Past Junior Geometry and Topology Seminar

8 November 2012
15:00
Martin Palmer
Abstract
Fix a connected manifold-with-boundary M and a closed, connected submanifold P of its boundary. The set of all possible submanifolds of M whose components are pairwise unlinked and each isotopic to P can be given a natural topology, and splits into a disjoint union depending on the number of components of the submanifold. When P is a point this is just the usual (unordered) configuration space on M. It is a classical result, going back to Segal and McDuff, that for these spaces their homology in any fixed degree is eventually independent of the number of points of the configuration (as the number of points goes to infinity). I will talk about some very recent work on extending this result to higher-dimensional submanifolds: in the above setup, as long as P is of sufficiently large codimension in M, the homology in any fixed degree is eventually independent of the number of components. In particular I will try to give an idea of how the codimension restriction arises, and how it can be improved in some special cases.
  • Junior Geometry and Topology Seminar
18 October 2012
15:00
Alberto Cazzaniga
Abstract
We will go through the GIT construction of the moduli space of quiver representations. Concentrating on examples (probably the cases of Hilbert schemes of points of $\mathbb{C}^{2}$ and $\mathbb{C}^{3}$) we will try to give an idea of why this methods became relevant in modern (algebraic) geometry. No prerequisites required, experts would probably get bored.
  • Junior Geometry and Topology Seminar
11 October 2012
12:00
Jakob Blaavand
Abstract
This talk will discuss the notion of a Nahm transform in differential geometry, as a way of relating solutions to one differential equation on a manifold, to solutions of another differential equation on a different manifold. The guiding example is the correspondence between solutions to the Bogomolny equations on $\mathbb{R}^3$ and Nahm equations on $\mathbb{R}$. We extract the key features from this example to create a general framework.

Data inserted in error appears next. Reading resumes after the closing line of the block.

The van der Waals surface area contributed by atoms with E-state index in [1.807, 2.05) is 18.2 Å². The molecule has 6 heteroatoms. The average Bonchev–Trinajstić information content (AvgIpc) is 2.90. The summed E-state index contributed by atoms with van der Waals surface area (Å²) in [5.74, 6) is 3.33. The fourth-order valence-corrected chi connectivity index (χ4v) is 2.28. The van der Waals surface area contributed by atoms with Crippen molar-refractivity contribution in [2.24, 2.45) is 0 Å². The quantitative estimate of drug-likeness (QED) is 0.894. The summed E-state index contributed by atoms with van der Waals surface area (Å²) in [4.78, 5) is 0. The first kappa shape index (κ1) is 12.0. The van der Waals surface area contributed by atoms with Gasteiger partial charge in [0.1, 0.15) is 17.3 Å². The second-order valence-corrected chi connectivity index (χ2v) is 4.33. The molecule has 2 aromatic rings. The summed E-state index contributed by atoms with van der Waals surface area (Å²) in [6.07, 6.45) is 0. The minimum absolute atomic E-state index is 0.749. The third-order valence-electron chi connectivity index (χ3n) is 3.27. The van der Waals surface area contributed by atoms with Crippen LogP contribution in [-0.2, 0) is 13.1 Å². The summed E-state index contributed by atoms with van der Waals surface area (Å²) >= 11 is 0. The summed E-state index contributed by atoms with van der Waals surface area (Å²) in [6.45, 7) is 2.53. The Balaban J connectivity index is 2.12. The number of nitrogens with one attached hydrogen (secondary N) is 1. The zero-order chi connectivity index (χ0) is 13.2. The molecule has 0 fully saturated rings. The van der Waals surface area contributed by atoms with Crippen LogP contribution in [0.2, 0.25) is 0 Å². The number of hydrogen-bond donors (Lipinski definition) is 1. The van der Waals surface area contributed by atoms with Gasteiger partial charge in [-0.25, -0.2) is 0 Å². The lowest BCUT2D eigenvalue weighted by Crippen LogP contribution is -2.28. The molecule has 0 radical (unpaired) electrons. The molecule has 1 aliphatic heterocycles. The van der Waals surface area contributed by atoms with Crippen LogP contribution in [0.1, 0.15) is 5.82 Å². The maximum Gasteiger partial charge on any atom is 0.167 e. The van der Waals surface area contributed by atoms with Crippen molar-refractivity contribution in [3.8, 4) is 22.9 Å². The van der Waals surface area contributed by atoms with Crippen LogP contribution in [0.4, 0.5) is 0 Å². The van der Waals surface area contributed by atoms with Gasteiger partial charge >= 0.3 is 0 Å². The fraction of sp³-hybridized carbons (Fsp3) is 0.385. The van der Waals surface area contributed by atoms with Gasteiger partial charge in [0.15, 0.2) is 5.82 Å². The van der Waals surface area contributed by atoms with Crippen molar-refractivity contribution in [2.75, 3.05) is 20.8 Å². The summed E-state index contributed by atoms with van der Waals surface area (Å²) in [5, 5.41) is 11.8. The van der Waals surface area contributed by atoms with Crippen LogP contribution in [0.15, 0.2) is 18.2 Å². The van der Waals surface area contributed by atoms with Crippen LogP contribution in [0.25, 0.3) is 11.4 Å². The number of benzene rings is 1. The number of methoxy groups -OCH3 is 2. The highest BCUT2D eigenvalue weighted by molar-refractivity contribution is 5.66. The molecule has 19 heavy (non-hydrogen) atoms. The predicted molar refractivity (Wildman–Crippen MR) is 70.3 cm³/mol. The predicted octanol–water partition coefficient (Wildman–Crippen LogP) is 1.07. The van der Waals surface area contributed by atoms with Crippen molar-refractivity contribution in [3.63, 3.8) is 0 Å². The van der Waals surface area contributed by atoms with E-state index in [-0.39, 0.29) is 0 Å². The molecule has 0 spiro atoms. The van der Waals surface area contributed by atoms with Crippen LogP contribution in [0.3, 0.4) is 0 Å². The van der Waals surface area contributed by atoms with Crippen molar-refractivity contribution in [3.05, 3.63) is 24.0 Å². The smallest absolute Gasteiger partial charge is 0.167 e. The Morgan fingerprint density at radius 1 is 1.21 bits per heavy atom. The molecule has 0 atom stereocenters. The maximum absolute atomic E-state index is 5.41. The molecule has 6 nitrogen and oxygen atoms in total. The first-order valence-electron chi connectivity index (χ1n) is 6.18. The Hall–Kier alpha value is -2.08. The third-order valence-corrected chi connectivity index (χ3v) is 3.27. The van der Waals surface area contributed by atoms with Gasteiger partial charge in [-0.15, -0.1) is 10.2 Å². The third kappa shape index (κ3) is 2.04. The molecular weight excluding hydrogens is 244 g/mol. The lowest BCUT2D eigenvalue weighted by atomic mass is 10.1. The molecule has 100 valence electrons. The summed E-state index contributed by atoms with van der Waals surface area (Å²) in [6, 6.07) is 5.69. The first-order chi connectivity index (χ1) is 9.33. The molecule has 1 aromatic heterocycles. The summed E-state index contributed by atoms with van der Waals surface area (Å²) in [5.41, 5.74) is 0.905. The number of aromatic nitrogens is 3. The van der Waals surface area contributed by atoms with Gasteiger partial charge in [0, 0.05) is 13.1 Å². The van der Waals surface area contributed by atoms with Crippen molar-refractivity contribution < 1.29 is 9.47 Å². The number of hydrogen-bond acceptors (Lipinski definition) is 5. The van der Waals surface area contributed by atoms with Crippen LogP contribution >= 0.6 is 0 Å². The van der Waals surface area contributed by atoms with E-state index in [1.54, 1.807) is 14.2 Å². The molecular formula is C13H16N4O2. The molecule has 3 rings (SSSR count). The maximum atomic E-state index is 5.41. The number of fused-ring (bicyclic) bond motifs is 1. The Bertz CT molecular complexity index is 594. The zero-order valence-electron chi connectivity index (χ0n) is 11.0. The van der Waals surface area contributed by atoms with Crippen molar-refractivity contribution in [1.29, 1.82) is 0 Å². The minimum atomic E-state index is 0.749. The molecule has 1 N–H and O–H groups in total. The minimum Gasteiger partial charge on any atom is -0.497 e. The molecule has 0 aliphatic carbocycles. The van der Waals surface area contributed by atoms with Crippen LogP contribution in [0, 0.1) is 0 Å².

• Junior Geometry and Topology Seminar
7 June 2012
12:00
Tom Hawes
Abstract
The aim of this talk is to give an introduction to Geometric Invariant Theory (GIT) for reductive groups over the complex numbers. Roughly speaking, GIT is concerned with constructing quotients of group actions in the category of algebraic varieties. We begin by discussing what properties we should like quotient varieties to possess, highlighting so-called `good' and `geometric' quotients, and then turn to search for these quotients in the case of affine and projective varieties. Here we shall see that the construction runs most smoothly when we assume our group to be reductive (meaning it can be described as the complexification of a maximal compact subgroup). Finally, we hope to say something about the Hilbert-Mumford criterion regarding semi-stability and stability of points, illustrating it by constructing the rough moduli space of elliptic curves.
  • Junior Geometry and Topology Seminar
31 May 2012
12:00
Richard Manthorpe
Abstract